Third grade students in a video on Langwitches describe the importance of Avatars and what they are. They basically say that avatars are representative of yourself minus your physical appearance. They are symbolic of what you are like on the inside, and you can use them as learning tools in the classroom.
Flat Stanley is a fun activity for elementary aged kids. My mother, a fourth grade teacher at Walker Elementary in Northport, does this with her kids. I have taken pictures with Flat Stanley myself. This is fun for the students because the paper Flat Stanley gets to travel to different places, and when he gets back to the classroom the kids know he's been there. Langwitches has students do a podcast about Flat Stanley as well, they created flat versions of themselves on the smart board and started mailing them around instead.
As for podcasting, I have learned that there is more than one computer program for recording podcasts (i.e. Garageband as well as iTunes). It is important to speak clearly and to edit out any mistakes or "dead space". Your audience is the most vital factor of creating a podcast, because stating your opinion is useless if it isn't heard. You can use podcasts as study tools or lessons as well. The information provided by Ms. Silvia Talisano of Langwitches and Joe Dale have helped me better understand what a podcast is and how to successfully make one.

Saturday, September 15, 2012

Blog Assignment # 3

Peer Editing
According to the video, "What is Peer Editing?", there are three important steps in editing a classmate's work. Step one is compliments, because it is necessary to stay positive in order to make the student feel good about their assignment. Then suggestions, whether it's about word choice, detail, organization, sentences, or topic. Third and lastly, make corrections. Be specific about punctuation, grammar, and spelling errors. Decide whether or not it is appropriate to do publicly or privately; you do not want to embarrass your classmate. The things to remember are to stay positive, be specific, and complete the three steps with each peer review. The slideshow, "Peer Edit With Perfection Tutorial", pretty much includes the same information in the above video.
In "Writing Peer Review Top Ten Mistakes", there are actually eleven mistakes made, which I found interesting. They are: being picky, apathetic, distracted, generalized, mean, loud, pushy, off-task, speedy, or defensive. It is important to remember to take peer reviews on your own work seriously, and to be clear and kind when reviewing another's work. Peer review is very helpful if done correctly. By following the advice of these videos, one can learn how to properly critique a classmate's work without being rude or overcritical. It is also relevant to know how to react to another's criticism of your work, by correcting any mistakes and considering changing things based on their view of what you wrote.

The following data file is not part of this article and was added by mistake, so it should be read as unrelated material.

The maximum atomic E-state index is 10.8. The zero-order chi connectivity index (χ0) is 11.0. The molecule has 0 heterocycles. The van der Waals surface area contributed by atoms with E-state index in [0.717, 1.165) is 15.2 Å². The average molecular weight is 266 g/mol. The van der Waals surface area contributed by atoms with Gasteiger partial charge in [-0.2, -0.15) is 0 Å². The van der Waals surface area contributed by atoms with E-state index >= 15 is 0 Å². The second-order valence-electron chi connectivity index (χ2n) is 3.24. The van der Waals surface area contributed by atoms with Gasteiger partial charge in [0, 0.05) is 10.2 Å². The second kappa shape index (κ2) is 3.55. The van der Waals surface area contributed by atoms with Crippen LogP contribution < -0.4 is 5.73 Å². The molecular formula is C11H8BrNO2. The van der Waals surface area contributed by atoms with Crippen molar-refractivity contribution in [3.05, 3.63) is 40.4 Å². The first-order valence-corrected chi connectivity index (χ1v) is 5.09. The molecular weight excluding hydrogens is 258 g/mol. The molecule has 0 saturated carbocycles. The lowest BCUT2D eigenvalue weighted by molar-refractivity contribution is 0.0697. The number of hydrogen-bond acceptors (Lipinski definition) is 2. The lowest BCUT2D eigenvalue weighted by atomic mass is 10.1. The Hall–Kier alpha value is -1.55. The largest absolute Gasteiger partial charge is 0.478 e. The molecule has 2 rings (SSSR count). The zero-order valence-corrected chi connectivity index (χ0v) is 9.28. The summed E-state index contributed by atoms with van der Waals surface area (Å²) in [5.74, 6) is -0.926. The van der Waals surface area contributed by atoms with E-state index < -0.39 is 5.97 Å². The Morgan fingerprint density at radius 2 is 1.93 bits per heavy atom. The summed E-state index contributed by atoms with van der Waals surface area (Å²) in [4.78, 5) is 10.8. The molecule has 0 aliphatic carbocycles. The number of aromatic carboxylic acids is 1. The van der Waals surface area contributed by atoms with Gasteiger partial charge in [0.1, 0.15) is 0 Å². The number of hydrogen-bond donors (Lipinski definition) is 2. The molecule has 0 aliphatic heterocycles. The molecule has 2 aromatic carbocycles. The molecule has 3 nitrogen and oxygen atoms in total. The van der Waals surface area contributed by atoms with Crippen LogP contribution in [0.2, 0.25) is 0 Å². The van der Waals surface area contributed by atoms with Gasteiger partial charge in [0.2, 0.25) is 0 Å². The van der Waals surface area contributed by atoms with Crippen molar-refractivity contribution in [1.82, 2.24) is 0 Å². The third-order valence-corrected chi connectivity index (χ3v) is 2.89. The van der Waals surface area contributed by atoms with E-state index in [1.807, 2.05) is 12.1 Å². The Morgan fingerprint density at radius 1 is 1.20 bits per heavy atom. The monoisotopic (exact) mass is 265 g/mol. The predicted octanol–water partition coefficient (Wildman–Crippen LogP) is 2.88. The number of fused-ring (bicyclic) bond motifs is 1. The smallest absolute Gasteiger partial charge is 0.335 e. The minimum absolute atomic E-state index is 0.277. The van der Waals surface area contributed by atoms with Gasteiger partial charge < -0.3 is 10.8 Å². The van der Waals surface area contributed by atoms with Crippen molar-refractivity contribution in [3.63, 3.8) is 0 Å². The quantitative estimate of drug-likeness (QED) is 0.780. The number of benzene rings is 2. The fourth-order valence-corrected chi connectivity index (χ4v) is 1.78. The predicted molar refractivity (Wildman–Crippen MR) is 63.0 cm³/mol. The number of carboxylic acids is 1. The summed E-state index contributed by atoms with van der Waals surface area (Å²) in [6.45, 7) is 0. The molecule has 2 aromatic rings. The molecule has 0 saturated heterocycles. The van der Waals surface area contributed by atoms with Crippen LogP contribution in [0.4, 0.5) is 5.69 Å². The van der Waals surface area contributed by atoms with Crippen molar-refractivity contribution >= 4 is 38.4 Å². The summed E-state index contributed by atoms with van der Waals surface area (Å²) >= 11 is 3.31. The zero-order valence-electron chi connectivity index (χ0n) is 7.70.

Special Education and Technology
Disabled Child Using Technology
Ms. Lacey Cook, a special education teacher at Campbell Collegiate, implements technology in her classroom to benefit her students. Some of her students cannot talk on their own. They used to use a laminated page with the letters of the alphabet on it. They would point to letters to form words and communicate with their teacher. But now, they use laptops to type what they want to say. Not only does this help the students that lack the ability to speak on their own, but it gets them more interested in their work and excited to complete their assignments.
Ms. Cook also has a student that needs someone to read aloud to him to understand a book during silent reading. He used to have to go into the hall with an assistant, but now he uses an ipod touch and is allowed to stay in the classroom with his fellow students. Technology is a wonderful teaching tool for the disabled because it assists them and allows them to communicate and participate in classwork.
Education Apps For Special Needs Kids